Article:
I have only just installed Apache 2.0 on a windows platform and so have not formed any opinions on this product yet. In a few months, perhaps, I will have some solid data about what appears to be a great new release of Apache.
Cost, however, should never be the primary criteria of this kind of decision. Cost is the least important of many different factors which go into a decision. I have found over my career that when I chose something based upon cost as a primary factor I wound up with that sore behind feeling. Yet when I chose something based upon features and requirements and a good analysis, then picked the product which fit the best, then and only then was it comfortable sitting down.
I have found that Apache (with a good front-end gui) is superior for a hosting solution. I like Apache in this environment because it gives the users (webmasters for small and medium sized shared hosting web sites) more flexibility without the server admin needing to get involved.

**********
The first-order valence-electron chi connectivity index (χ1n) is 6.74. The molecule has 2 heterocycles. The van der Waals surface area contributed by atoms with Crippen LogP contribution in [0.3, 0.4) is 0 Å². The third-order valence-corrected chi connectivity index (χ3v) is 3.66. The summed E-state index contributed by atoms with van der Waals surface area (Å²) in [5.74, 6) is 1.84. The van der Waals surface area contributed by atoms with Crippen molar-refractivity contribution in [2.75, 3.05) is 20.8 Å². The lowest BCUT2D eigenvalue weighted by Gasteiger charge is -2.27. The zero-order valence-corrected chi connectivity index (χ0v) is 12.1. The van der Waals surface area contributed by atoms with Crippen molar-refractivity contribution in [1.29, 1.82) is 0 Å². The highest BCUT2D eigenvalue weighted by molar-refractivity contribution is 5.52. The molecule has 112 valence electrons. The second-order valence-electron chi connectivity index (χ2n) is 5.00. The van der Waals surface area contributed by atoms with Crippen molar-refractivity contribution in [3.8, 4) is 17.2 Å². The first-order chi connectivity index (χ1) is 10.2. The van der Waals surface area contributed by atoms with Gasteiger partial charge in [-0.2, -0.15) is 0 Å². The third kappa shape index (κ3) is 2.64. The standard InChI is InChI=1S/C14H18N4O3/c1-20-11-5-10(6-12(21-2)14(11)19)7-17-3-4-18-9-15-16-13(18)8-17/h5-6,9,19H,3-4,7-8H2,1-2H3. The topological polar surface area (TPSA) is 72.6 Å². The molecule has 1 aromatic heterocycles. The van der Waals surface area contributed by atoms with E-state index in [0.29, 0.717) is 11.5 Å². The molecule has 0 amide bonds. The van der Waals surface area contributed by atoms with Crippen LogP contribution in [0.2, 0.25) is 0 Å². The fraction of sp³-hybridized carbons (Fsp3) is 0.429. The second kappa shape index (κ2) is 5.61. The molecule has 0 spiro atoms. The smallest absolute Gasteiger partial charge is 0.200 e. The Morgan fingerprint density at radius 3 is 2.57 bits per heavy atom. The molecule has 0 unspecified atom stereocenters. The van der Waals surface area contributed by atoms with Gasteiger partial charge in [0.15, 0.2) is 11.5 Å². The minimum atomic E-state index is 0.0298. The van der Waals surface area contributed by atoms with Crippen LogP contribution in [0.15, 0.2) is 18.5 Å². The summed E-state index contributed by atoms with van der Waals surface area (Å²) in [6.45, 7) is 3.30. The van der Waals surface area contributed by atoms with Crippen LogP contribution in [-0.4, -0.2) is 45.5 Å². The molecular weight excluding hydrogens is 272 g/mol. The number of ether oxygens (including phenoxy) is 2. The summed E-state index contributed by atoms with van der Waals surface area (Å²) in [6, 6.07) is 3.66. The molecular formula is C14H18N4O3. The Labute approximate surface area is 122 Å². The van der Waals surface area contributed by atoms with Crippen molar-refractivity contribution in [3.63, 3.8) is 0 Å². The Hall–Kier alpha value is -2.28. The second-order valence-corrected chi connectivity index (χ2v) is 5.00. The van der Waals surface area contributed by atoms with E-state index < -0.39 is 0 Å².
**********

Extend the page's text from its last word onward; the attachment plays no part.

Linux is a great server platform, although we have found the cost to support, train and maintain is higher than windows 2000. As a desktop, though, Linux isn't even on the same planet as Windows XP. Linux has a long way (and I mean light years) to go before it is anywhere near Windows XP as a desktop solution for corporations.
I find the "religious wars" about this subject fascinating.
But now that we have managed to completely sidetrack this thread, have you tried KDE3?
screen shot [cgi-fun.hypermart.net]
[edited by: littleman at 9:01 pm (utc) on June 26, 2002]
richlowe I'm not sure if you are taking the micky or not but; we design real simple systems for staff to use, we call it train tracking, put them on the rails and only allow them to deviate at certain points. For the life of me I can't think of one single reason why Windows products would be better than Linux in this respect.